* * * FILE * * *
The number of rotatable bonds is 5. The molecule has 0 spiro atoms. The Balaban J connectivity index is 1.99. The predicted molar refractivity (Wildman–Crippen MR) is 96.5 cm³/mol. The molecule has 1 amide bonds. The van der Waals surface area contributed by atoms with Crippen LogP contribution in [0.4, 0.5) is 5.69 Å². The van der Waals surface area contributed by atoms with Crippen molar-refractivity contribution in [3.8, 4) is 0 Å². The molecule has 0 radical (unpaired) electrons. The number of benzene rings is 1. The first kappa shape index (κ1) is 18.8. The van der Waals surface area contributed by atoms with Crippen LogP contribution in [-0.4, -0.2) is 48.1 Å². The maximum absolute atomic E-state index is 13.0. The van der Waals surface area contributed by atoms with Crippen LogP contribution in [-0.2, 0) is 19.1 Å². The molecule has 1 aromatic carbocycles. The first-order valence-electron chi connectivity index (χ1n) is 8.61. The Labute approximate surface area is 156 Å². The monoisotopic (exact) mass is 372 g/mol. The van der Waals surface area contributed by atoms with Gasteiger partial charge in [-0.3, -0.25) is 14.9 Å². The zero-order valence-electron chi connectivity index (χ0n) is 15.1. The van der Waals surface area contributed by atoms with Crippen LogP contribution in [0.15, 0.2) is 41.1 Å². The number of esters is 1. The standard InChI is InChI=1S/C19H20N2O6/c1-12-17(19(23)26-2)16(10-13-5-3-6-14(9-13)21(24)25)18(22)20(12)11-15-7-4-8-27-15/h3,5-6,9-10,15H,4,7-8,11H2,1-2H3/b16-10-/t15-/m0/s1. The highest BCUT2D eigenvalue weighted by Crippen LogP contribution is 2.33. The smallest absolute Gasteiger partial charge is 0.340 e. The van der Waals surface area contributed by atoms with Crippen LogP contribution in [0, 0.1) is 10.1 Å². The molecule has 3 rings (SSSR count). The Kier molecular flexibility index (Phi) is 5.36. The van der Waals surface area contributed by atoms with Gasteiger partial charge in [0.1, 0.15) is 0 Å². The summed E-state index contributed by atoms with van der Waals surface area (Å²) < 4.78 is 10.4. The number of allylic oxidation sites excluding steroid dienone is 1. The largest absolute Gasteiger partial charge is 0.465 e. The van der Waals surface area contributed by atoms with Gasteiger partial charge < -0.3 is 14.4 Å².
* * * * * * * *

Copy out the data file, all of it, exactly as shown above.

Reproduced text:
The number of rotatable bonds is 5. The molecule has 0 spiro atoms. The Balaban J connectivity index is 1.99. The predicted molar refractivity (Wildman–Crippen MR) is 96.5 cm³/mol. The molecule has 1 amide bonds. The van der Waals surface area contributed by atoms with Crippen LogP contribution in [0.4, 0.5) is 5.69 Å². The van der Waals surface area contributed by atoms with Crippen molar-refractivity contribution in [3.8, 4) is 0 Å². The molecule has 0 radical (unpaired) electrons. The number of benzene rings is 1. The first kappa shape index (κ1) is 18.8. The van der Waals surface area contributed by atoms with Crippen LogP contribution in [-0.4, -0.2) is 48.1 Å². The maximum absolute atomic E-state index is 13.0. The van der Waals surface area contributed by atoms with Crippen LogP contribution in [-0.2, 0) is 19.1 Å². The molecule has 1 aromatic carbocycles. The first-order valence-electron chi connectivity index (χ1n) is 8.61. The Labute approximate surface area is 156 Å². The monoisotopic (exact) mass is 372 g/mol. The van der Waals surface area contributed by atoms with Gasteiger partial charge in [-0.3, -0.25) is 14.9 Å². The zero-order valence-electron chi connectivity index (χ0n) is 15.1. The van der Waals surface area contributed by atoms with Crippen LogP contribution in [0.15, 0.2) is 41.1 Å². The number of esters is 1. The standard InChI is InChI=1S/C19H20N2O6/c1-12-17(19(23)26-2)16(10-13-5-3-6-14(9-13)21(24)25)18(22)20(12)11-15-7-4-8-27-15/h3,5-6,9-10,15H,4,7-8,11H2,1-2H3/b16-10-/t15-/m0/s1. The highest BCUT2D eigenvalue weighted by Crippen LogP contribution is 2.33. The smallest absolute Gasteiger partial charge is 0.340 e. The van der Waals surface area contributed by atoms with Crippen LogP contribution in [0, 0.1) is 10.1 Å². The molecule has 3 rings (SSSR count). The Kier molecular flexibility index (Phi) is 5.36. The van der Waals surface area contributed by atoms with Gasteiger partial charge in [0.1, 0.15) is 0 Å². The summed E-state index contributed by atoms with van der Waals surface area (Å²) < 4.78 is 10.4. The number of allylic oxidation sites excluding steroid dienone is 1. The largest absolute Gasteiger partial charge is 0.465 e. The van der Waals surface area contributed by atoms with Gasteiger partial charge < -0.3 is 14.4 Å².